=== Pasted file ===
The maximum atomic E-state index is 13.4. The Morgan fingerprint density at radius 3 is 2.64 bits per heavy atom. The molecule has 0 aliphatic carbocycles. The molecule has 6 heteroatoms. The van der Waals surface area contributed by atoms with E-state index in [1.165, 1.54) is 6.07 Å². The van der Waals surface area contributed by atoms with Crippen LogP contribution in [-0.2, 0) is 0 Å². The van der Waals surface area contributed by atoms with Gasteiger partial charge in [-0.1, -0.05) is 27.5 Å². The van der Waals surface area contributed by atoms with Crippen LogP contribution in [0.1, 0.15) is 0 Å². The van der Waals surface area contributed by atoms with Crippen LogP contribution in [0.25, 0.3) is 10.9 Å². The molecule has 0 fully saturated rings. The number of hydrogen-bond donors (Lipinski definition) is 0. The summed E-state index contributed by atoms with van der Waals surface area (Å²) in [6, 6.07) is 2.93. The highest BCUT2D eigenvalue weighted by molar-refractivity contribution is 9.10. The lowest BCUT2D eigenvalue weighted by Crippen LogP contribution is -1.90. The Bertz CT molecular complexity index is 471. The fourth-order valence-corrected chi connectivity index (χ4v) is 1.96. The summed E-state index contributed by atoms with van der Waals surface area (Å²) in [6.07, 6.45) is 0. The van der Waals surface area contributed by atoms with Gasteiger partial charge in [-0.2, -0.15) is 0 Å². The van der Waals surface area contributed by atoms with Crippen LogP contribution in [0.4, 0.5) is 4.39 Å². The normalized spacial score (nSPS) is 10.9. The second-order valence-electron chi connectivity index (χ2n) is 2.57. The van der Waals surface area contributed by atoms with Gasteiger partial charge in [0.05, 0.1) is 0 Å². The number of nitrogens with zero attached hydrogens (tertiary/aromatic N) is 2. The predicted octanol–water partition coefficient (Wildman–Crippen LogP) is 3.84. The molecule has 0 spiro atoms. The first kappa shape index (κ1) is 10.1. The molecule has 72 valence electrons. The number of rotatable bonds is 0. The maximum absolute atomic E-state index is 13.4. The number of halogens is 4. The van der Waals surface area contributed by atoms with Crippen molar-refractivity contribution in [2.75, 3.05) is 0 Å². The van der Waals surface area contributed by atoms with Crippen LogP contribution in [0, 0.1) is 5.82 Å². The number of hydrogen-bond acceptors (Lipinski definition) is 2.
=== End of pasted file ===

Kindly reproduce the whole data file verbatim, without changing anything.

The maximum atomic E-state index is 13.4. The Morgan fingerprint density at radius 3 is 2.64 bits per heavy atom. The molecule has 0 aliphatic carbocycles. The molecule has 6 heteroatoms. The van der Waals surface area contributed by atoms with E-state index in [1.165, 1.54) is 6.07 Å². The van der Waals surface area contributed by atoms with Crippen LogP contribution in [-0.2, 0) is 0 Å². The van der Waals surface area contributed by atoms with Gasteiger partial charge in [-0.1, -0.05) is 27.5 Å². The van der Waals surface area contributed by atoms with Crippen LogP contribution in [0.1, 0.15) is 0 Å². The van der Waals surface area contributed by atoms with Crippen LogP contribution in [0.25, 0.3) is 10.9 Å². The molecule has 0 fully saturated rings. The number of hydrogen-bond donors (Lipinski definition) is 0. The summed E-state index contributed by atoms with van der Waals surface area (Å²) in [6, 6.07) is 2.93. The highest BCUT2D eigenvalue weighted by molar-refractivity contribution is 9.10. The lowest BCUT2D eigenvalue weighted by Crippen LogP contribution is -1.90. The Bertz CT molecular complexity index is 471. The fourth-order valence-corrected chi connectivity index (χ4v) is 1.96. The summed E-state index contributed by atoms with van der Waals surface area (Å²) in [6.07, 6.45) is 0. The van der Waals surface area contributed by atoms with Gasteiger partial charge in [-0.2, -0.15) is 0 Å². The van der Waals surface area contributed by atoms with Crippen LogP contribution in [0.4, 0.5) is 4.39 Å². The normalized spacial score (nSPS) is 10.9. The second-order valence-electron chi connectivity index (χ2n) is 2.57. The van der Waals surface area contributed by atoms with Gasteiger partial charge in [0.05, 0.1) is 0 Å². The number of nitrogens with zero attached hydrogens (tertiary/aromatic N) is 2. The predicted octanol–water partition coefficient (Wildman–Crippen LogP) is 3.84. The molecule has 0 spiro atoms. The first kappa shape index (κ1) is 10.1. The molecule has 72 valence electrons. The number of rotatable bonds is 0. The maximum absolute atomic E-state index is 13.4. The number of halogens is 4. The van der Waals surface area contributed by atoms with Crippen molar-refractivity contribution in [2.75, 3.05) is 0 Å². The van der Waals surface area contributed by atoms with Crippen LogP contribution in [0, 0.1) is 5.82 Å². The number of hydrogen-bond acceptors (Lipinski definition) is 2.